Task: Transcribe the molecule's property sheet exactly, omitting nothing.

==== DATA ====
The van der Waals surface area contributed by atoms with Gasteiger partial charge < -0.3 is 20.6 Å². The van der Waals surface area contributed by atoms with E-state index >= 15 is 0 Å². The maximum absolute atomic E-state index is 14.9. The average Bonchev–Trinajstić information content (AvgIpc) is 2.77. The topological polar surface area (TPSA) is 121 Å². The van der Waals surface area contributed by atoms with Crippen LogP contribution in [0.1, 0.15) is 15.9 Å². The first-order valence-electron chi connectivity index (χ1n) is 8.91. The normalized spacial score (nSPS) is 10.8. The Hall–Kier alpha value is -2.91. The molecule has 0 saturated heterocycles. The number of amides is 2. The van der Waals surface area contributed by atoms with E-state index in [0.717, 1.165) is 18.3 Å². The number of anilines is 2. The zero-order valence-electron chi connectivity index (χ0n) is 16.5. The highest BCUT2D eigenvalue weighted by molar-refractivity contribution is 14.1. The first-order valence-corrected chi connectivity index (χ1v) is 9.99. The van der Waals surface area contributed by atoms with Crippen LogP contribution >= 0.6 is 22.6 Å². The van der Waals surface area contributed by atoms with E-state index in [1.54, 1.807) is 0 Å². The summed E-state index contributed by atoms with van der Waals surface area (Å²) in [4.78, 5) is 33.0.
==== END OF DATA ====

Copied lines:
The van der Waals surface area contributed by atoms with Gasteiger partial charge < -0.3 is 20.6 Å². The van der Waals surface area contributed by atoms with E-state index >= 15 is 0 Å². The maximum absolute atomic E-state index is 14.9. The average Bonchev–Trinajstić information content (AvgIpc) is 2.77. The topological polar surface area (TPSA) is 121 Å². The van der Waals surface area contributed by atoms with Crippen LogP contribution in [0.1, 0.15) is 15.9 Å². The first-order valence-electron chi connectivity index (χ1n) is 8.91. The normalized spacial score (nSPS) is 10.8. The Hall–Kier alpha value is -2.91. The molecule has 0 saturated heterocycles. The number of amides is 2. The van der Waals surface area contributed by atoms with E-state index in [0.717, 1.165) is 18.3 Å². The number of anilines is 2. The zero-order valence-electron chi connectivity index (χ0n) is 16.5. The highest BCUT2D eigenvalue weighted by molar-refractivity contribution is 14.1. The first-order valence-corrected chi connectivity index (χ1v) is 9.99. The van der Waals surface area contributed by atoms with Crippen LogP contribution >= 0.6 is 22.6 Å². The van der Waals surface area contributed by atoms with E-state index in [1.54, 1.807) is 0 Å². The summed E-state index contributed by atoms with van der Waals surface area (Å²) in [4.78, 5) is 33.0.